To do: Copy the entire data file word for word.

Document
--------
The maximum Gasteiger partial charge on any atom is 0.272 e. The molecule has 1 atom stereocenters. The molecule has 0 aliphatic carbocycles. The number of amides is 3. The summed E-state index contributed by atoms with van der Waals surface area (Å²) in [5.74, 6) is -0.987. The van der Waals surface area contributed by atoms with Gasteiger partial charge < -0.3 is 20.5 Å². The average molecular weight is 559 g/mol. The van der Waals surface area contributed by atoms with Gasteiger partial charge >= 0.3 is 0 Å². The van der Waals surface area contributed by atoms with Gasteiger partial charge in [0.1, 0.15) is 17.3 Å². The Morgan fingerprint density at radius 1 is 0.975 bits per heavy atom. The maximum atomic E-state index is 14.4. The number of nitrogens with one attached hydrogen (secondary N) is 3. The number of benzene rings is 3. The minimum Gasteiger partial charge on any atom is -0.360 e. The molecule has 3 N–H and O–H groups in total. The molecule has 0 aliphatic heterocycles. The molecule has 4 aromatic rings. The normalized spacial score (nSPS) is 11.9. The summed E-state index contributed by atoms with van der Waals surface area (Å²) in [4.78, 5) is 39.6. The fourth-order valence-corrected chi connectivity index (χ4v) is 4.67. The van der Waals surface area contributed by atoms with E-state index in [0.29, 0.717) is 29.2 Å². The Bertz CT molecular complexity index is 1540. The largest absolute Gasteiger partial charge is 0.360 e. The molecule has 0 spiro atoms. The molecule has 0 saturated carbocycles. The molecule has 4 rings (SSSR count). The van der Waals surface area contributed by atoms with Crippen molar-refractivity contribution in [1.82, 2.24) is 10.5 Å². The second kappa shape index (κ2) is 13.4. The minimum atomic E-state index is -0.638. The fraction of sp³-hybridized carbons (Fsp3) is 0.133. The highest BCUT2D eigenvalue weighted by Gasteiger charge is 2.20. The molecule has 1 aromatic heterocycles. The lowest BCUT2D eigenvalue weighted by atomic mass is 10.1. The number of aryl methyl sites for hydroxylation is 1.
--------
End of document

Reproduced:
The maximum Gasteiger partial charge on any atom is 0.272 e. The molecule has 1 atom stereocenters. The molecule has 0 aliphatic carbocycles. The number of amides is 3. The summed E-state index contributed by atoms with van der Waals surface area (Å²) in [5.74, 6) is -0.987. The van der Waals surface area contributed by atoms with Gasteiger partial charge < -0.3 is 20.5 Å². The average molecular weight is 559 g/mol. The van der Waals surface area contributed by atoms with Gasteiger partial charge >= 0.3 is 0 Å². The van der Waals surface area contributed by atoms with Gasteiger partial charge in [0.1, 0.15) is 17.3 Å². The Morgan fingerprint density at radius 1 is 0.975 bits per heavy atom. The maximum atomic E-state index is 14.4. The number of nitrogens with one attached hydrogen (secondary N) is 3. The number of benzene rings is 3. The minimum Gasteiger partial charge on any atom is -0.360 e. The molecule has 3 N–H and O–H groups in total. The molecule has 0 aliphatic heterocycles. The molecule has 4 aromatic rings. The normalized spacial score (nSPS) is 11.9. The summed E-state index contributed by atoms with van der Waals surface area (Å²) in [4.78, 5) is 39.6. The fourth-order valence-corrected chi connectivity index (χ4v) is 4.67. The van der Waals surface area contributed by atoms with E-state index in [0.29, 0.717) is 29.2 Å². The Bertz CT molecular complexity index is 1540. The largest absolute Gasteiger partial charge is 0.360 e. The molecule has 0 spiro atoms. The molecule has 0 saturated carbocycles. The molecule has 4 rings (SSSR count). The van der Waals surface area contributed by atoms with Crippen molar-refractivity contribution in [1.82, 2.24) is 10.5 Å². The second kappa shape index (κ2) is 13.4. The minimum atomic E-state index is -0.638. The fraction of sp³-hybridized carbons (Fsp3) is 0.133. The highest BCUT2D eigenvalue weighted by Gasteiger charge is 2.20. The molecule has 1 aromatic heterocycles. The lowest BCUT2D eigenvalue weighted by atomic mass is 10.1. The number of aryl methyl sites for hydroxylation is 1.